Which makes it pretty interesting that Facebook founder Mark Zuckerberg recently said that he’d like the network to be more like a church. “People who go to church are more likely to volunteer and give to charity—not just because they’re religious, but because they’re part of a community,” Zuckerberg said. “A church doesn’t just come together. It has a pastor who cares for the well-being of their congregation, makes sure they have food and shelter … Leaders set the culture, inspire us, give us a safety net, and look out for us.”

If Zuckerberg wants to transform his brainchild into something better, the entertainment world seems eager to give fans a more empowered picture of femininity. Entertainment Weekly points out that Wonder Woman leads a number of films featuring a female protagonist. And it’s not just grown women taking center stage: ABC points to preteen heroines such as Laura in Logan, Eleven in Netflix’s Stranger Things and Mija in the South Korean fantasy film Okja, also available on Netflix, as role models for little girls. (For now, we’ll skip over the fact that even the MPAA says that little girls probably shouldn’t be watching the bloody, R-rated Logan.)

Maybe someone needs to pick up the slack for all the guys who aren’t even working these days—perhaps because video games are far more entertaining than punching a clock. But hey, it’s not just guys who want to quit the rat race: Most of us engage in escapism of some kind or another—including films and television—about 13 hours a week. That works out to a whopping four years of total time spent during the average person’s lifespan.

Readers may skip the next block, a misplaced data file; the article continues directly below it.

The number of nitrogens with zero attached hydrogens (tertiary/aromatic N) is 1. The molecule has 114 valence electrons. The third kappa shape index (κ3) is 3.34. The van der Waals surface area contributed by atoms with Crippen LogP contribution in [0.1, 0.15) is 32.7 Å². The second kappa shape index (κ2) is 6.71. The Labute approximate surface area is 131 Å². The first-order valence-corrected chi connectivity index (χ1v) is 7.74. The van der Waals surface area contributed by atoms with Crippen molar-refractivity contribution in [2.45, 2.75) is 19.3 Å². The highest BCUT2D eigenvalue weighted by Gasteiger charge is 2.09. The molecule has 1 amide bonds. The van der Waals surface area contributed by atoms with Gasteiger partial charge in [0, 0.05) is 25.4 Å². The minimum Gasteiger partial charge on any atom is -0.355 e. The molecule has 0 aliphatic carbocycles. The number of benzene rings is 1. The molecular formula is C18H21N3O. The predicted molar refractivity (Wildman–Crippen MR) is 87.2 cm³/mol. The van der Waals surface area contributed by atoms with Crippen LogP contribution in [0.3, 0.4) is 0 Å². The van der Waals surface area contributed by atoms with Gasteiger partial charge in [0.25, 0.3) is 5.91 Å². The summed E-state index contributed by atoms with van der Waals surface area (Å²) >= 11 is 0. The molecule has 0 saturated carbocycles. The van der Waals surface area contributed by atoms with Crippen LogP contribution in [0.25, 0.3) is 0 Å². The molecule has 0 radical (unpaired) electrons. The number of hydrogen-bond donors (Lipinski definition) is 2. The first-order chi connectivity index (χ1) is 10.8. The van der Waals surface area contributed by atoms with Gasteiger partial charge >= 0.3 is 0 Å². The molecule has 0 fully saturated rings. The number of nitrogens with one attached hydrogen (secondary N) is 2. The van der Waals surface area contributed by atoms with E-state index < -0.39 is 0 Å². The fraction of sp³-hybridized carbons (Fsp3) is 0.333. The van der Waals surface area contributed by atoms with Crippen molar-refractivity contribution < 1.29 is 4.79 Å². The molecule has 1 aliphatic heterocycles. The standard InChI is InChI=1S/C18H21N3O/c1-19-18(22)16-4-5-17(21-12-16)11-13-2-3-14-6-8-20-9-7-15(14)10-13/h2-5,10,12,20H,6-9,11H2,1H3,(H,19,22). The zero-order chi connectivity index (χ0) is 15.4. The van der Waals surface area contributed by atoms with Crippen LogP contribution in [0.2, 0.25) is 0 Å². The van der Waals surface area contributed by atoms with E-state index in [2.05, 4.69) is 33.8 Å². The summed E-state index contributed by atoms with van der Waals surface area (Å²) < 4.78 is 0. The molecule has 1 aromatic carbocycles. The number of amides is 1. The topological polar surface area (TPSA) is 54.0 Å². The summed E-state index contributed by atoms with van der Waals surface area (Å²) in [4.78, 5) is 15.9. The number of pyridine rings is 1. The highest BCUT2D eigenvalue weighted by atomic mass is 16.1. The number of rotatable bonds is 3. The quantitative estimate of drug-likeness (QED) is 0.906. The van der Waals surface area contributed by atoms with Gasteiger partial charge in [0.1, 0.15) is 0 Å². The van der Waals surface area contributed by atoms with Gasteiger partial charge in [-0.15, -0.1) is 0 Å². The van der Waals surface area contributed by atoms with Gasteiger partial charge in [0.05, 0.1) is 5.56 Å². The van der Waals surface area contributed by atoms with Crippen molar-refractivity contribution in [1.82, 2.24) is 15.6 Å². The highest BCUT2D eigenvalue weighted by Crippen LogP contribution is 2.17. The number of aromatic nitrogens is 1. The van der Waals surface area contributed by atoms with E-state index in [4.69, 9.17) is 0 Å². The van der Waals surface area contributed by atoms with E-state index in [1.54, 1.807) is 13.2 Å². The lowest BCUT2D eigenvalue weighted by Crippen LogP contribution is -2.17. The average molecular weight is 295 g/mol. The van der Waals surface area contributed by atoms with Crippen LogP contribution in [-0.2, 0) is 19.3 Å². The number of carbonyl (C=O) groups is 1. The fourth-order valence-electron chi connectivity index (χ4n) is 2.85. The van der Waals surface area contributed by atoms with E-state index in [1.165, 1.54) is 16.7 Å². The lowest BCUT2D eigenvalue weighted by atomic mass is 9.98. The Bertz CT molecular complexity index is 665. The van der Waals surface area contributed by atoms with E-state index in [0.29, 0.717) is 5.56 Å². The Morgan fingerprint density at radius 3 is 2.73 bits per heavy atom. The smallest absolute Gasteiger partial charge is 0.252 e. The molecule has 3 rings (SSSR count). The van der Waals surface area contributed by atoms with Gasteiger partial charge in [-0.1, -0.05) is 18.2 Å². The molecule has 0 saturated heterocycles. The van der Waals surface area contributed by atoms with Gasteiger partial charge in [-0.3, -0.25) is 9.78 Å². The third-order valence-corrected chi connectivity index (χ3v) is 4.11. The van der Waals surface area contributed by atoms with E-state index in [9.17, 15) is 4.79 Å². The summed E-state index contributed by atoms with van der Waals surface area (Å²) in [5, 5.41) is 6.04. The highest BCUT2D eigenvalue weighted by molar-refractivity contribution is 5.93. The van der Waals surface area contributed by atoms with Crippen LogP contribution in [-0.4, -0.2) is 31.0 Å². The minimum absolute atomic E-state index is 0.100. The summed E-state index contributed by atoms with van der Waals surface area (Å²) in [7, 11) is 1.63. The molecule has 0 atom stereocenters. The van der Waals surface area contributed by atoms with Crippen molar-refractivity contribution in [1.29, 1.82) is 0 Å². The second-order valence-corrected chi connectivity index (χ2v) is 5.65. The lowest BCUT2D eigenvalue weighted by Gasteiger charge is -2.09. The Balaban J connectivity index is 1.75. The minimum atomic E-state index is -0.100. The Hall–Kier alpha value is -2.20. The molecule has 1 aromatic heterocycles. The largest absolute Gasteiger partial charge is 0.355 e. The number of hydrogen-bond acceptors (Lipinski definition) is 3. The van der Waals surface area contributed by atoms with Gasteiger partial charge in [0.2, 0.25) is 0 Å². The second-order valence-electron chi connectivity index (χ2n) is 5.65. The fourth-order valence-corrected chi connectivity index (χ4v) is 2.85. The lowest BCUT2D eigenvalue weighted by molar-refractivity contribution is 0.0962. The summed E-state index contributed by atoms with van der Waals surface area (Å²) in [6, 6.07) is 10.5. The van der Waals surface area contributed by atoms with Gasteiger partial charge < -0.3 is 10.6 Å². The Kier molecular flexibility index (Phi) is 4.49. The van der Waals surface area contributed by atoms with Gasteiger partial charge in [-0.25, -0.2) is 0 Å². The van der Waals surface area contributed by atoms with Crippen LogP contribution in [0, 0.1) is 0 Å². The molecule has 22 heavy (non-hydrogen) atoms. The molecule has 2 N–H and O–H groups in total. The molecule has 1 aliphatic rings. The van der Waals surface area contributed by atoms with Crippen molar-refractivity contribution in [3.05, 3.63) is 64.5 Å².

Even stars need to escape. Adele announced in a handwritten note that she might be done touring. Comedian Hannibal Buress, who has a small role in Spider-Man: Homecoming, sent a celebrity lookalike to the film’s premiere. And Rob Lowe said he spent some quality time in the mountains with Bigfoot. (OK, Lowe was technically working on his new reality show, The Lowe Files, but still.)

And finally, let’s talk about who else might want to escape: Anyone who’s starred in a salacious R-rated comedy lately. Most have been scorned by critics and ignored by audiences. Variety’s Seth Kelley even opines that “the R-rated, raunchy comedy’s partying days may be over.”

Well, we can hope, right?

Who wrote this?